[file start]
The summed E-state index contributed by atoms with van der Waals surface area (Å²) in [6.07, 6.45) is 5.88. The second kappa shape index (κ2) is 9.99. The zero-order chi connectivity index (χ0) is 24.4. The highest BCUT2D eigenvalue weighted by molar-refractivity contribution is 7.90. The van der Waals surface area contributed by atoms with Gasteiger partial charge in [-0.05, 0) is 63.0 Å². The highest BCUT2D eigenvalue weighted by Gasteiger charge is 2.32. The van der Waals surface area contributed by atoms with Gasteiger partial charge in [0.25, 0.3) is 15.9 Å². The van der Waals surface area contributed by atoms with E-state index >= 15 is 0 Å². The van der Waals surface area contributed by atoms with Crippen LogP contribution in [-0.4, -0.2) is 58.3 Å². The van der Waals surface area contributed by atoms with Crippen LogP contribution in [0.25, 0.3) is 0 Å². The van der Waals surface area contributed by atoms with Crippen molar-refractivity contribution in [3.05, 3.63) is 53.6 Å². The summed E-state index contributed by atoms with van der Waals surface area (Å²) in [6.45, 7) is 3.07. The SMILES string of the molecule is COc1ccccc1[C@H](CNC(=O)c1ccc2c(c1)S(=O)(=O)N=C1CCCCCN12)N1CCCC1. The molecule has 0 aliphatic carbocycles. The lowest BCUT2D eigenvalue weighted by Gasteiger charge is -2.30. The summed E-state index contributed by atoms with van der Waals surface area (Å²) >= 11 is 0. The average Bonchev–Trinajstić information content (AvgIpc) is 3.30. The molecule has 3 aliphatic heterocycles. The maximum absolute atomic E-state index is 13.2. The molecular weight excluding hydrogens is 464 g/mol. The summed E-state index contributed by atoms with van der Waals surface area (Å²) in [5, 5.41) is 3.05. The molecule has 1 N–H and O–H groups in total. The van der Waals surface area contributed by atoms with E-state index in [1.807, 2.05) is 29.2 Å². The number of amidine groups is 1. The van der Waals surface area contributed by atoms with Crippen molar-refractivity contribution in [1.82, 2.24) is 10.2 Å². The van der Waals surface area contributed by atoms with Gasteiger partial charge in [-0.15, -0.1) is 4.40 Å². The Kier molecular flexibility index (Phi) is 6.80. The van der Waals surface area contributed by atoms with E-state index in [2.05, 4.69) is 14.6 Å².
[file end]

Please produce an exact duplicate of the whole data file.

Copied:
The summed E-state index contributed by atoms with van der Waals surface area (Å²) in [6.07, 6.45) is 5.88. The second kappa shape index (κ2) is 9.99. The zero-order chi connectivity index (χ0) is 24.4. The highest BCUT2D eigenvalue weighted by molar-refractivity contribution is 7.90. The van der Waals surface area contributed by atoms with Gasteiger partial charge in [-0.05, 0) is 63.0 Å². The highest BCUT2D eigenvalue weighted by Gasteiger charge is 2.32. The van der Waals surface area contributed by atoms with Gasteiger partial charge in [0.25, 0.3) is 15.9 Å². The van der Waals surface area contributed by atoms with E-state index >= 15 is 0 Å². The van der Waals surface area contributed by atoms with Crippen LogP contribution in [-0.4, -0.2) is 58.3 Å². The van der Waals surface area contributed by atoms with Crippen LogP contribution in [0.25, 0.3) is 0 Å². The van der Waals surface area contributed by atoms with Crippen molar-refractivity contribution in [3.05, 3.63) is 53.6 Å². The summed E-state index contributed by atoms with van der Waals surface area (Å²) in [6.45, 7) is 3.07. The SMILES string of the molecule is COc1ccccc1[C@H](CNC(=O)c1ccc2c(c1)S(=O)(=O)N=C1CCCCCN12)N1CCCC1. The molecule has 0 aliphatic carbocycles. The lowest BCUT2D eigenvalue weighted by Gasteiger charge is -2.30. The summed E-state index contributed by atoms with van der Waals surface area (Å²) >= 11 is 0. The average Bonchev–Trinajstić information content (AvgIpc) is 3.30. The molecule has 3 aliphatic heterocycles. The maximum absolute atomic E-state index is 13.2. The molecular weight excluding hydrogens is 464 g/mol. The summed E-state index contributed by atoms with van der Waals surface area (Å²) in [5, 5.41) is 3.05. The molecule has 1 N–H and O–H groups in total. The van der Waals surface area contributed by atoms with E-state index in [1.807, 2.05) is 29.2 Å². The number of amidine groups is 1. The van der Waals surface area contributed by atoms with Crippen molar-refractivity contribution in [1.82, 2.24) is 10.2 Å². The van der Waals surface area contributed by atoms with Gasteiger partial charge in [-0.15, -0.1) is 4.40 Å². The Kier molecular flexibility index (Phi) is 6.80. The van der Waals surface area contributed by atoms with E-state index in [2.05, 4.69) is 14.6 Å².